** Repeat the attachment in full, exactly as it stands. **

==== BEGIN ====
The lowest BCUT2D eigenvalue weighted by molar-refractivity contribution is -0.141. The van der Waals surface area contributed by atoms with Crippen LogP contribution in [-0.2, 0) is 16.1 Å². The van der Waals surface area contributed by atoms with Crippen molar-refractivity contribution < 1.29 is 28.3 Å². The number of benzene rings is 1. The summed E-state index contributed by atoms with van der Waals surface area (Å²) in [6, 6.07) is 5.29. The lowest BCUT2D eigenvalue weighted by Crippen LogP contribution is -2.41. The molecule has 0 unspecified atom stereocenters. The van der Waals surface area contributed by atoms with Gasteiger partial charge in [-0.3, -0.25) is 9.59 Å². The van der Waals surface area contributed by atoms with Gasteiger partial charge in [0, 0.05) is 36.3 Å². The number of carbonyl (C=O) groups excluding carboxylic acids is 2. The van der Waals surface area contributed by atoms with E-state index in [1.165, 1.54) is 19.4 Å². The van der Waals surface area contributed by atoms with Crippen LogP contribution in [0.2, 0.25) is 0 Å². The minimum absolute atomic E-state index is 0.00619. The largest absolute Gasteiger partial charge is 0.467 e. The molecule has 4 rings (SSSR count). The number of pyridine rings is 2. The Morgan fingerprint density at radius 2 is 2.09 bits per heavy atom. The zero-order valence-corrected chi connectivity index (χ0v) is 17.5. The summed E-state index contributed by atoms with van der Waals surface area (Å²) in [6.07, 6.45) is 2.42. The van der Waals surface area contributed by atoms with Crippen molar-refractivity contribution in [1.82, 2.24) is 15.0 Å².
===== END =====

The lowest BCUT2D eigenvalue weighted by molar-refractivity contribution is -0.141. The van der Waals surface area contributed by atoms with Crippen LogP contribution in [-0.2, 0) is 16.1 Å². The van der Waals surface area contributed by atoms with Crippen molar-refractivity contribution < 1.29 is 28.3 Å². The number of benzene rings is 1. The summed E-state index contributed by atoms with van der Waals surface area (Å²) in [6, 6.07) is 5.29. The lowest BCUT2D eigenvalue weighted by Crippen LogP contribution is -2.41. The molecule has 0 unspecified atom stereocenters. The van der Waals surface area contributed by atoms with Gasteiger partial charge in [-0.3, -0.25) is 9.59 Å². The van der Waals surface area contributed by atoms with Gasteiger partial charge in [0, 0.05) is 36.3 Å². The number of carbonyl (C=O) groups excluding carboxylic acids is 2. The van der Waals surface area contributed by atoms with E-state index in [1.165, 1.54) is 19.4 Å². The van der Waals surface area contributed by atoms with Crippen LogP contribution in [0.2, 0.25) is 0 Å². The minimum absolute atomic E-state index is 0.00619. The largest absolute Gasteiger partial charge is 0.467 e. The molecule has 4 rings (SSSR count). The number of pyridine rings is 2. The Morgan fingerprint density at radius 2 is 2.09 bits per heavy atom. The zero-order valence-corrected chi connectivity index (χ0v) is 17.5. The summed E-state index contributed by atoms with van der Waals surface area (Å²) in [6.07, 6.45) is 2.42. The van der Waals surface area contributed by atoms with Crippen molar-refractivity contribution in [1.82, 2.24) is 15.0 Å².